Monthly Archives: September 2011

Wallaby Superbar: Gluten Free and Wheat Free

On a recent gluten free raid of the new Planet Organic which has opened near my office in the City, I came across the Wallaby Superbars.

These gluten free bars are made with no artificial colours, flavours and no preservatives. They hail from Australia, just outside Byron Bay. This particular fact is what seduced me into purchasing this bar. I really love Byron Bay: It’s where I first managed to stand up on a surf board and remembering the feeling of catching that great wave with me grinning like a loony as I surfed across Watego’s Bay still gives me a happy feeling.

I don’t normally choose yoghurt coated cereal bars because they seem a bit too sickly sweet to me. Unfortunately these were the only ones Planet Organic had in stock that day. Fuelled with thoughts of the girl on the big, shiny blue longboard surfing in the bay, I really, really wanted one. So I settled on the Yoghurty, Cranberry, Fruit & Nut bar.

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Good to know that no wallabies were harmed in the making of this product:

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Having bought the bar, I then promptly forgot about it! On the way back from our recent holiday in France, I was digging around in my handbag for a snack and found it as we waited to board the Eurotunnel.

When I opened the bar, I was happy to see the yoghurt was just on top of the bar in a jaunty diagonal swoosh rather than totally covering it. I guess I could’ve picked it off quite easily. But I didn’t.

So how did it taste? My first impression was that it was dense. Really thick with rice, cranberries, cashews, currants and pumpkin seeds…

43BF469B 3F33 4EA0 93D2 58AC30855F477 Wallaby Superbar: Gluten Free and Wheat FreeI think this bar would be great on a long hike or as an emergency breakfast or lunch replacement. But it’s definitely too much for a between meal snack.

In Australia calorie counts are usually listed on products in kilojoules rather than the calorie values we’re used to in the UK. So I wasn’t too freaked when I saw the energy count as 867KJ. This equates to just over 200 calories which is less than I would’ve thought considering how filling the bar was.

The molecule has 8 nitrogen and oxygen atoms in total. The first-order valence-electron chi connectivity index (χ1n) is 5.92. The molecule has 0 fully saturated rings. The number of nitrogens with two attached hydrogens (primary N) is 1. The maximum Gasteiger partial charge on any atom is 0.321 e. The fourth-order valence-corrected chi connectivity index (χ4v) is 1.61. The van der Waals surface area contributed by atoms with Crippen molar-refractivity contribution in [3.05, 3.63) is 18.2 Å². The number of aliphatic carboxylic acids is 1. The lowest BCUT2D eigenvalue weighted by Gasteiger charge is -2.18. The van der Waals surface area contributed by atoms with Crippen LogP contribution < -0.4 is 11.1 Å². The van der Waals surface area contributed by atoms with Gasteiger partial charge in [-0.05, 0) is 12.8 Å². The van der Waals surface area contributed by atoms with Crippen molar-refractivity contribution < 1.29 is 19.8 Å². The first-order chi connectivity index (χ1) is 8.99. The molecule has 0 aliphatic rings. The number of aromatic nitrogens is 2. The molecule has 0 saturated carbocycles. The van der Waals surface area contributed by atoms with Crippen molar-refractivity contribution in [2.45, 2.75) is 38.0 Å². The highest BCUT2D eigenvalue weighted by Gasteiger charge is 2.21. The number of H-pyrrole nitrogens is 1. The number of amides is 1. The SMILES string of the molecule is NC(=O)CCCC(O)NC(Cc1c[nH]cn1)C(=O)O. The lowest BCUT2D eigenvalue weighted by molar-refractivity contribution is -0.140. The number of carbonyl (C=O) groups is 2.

I’m glad I found the Wallaby bars and will buy one of these again. This time next week I’m doing a 20 mile overnight hike in London to raise funds for Teenage Cancer Trust. I’ve been assured I will be safely catered for but just in case I’m not, these bars should keep me going the distance.

7 Fun Things To Do in Tirana, Albania

You’re in Tirana. Now what? Here’s my list of 7 fun things to do on a weekend in Tirana:

1) Hire a “Boris Bike”. However, nerves of steel will be required to negotiate Tirana’s roads!:

IMG 6706 300x225 7 Fun Things To Do in Tirana, Albania

2) Shop for provisions at Tirana’s Central Food Market. Beautifully displayed fruits and vegetables, olives, hazelnuts:

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3) Visit Tirana’s National Art Gallery (located at Bulevardi Dëshmorët e Kombit, Tirana). I absolutely love socialist realist paintings so to find a gallery with such an enormous selection was a genuine treat for me:

IMG 6731 300x225 7 Fun Things To Do in Tirana, Albania

3) Check out the discarded Communist statues in the garden of the National Art Gallery. Stalin appears to have been hula hooped by a bicycle inner tube:

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4) Visit the Pyramid, the former museum to Enver Hoxha. This is what it looks like on a sunny day…

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5) Enjoy a sundowner cocktail in the revolving restaurant at the Sky Bar (located at Rr Dëshmorët e 4 Shkurtit, Tirana). This is a great place to come at the start of your trip. Enjoy a drink and sit back as the revolution of the bar gives you an introduction and orientation to Tirana.

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6) Wander the very trendy Blloku where there are lots of bars and restaurants to try. The Blloku is a neighbourhood of large villas which was off limits until 1991 to all Albanians except party apparatchiki. Make like a local and sip a coffee in one of the many bars with tables set outside.

7) Take a walk around the surprisingly beautiful 230 hectare Big Park of Tirana (Parku i Madh). We came across an imppecably kept Commonwealth war grave in the middle of this park.

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Although Tirana was a very random weekend break, I thoroughly enjoyed it. The city completely exceeded my expectations and I loved the 1990s Moscow frontier vibe it had. I also felt extremely safe walking around, even late at night.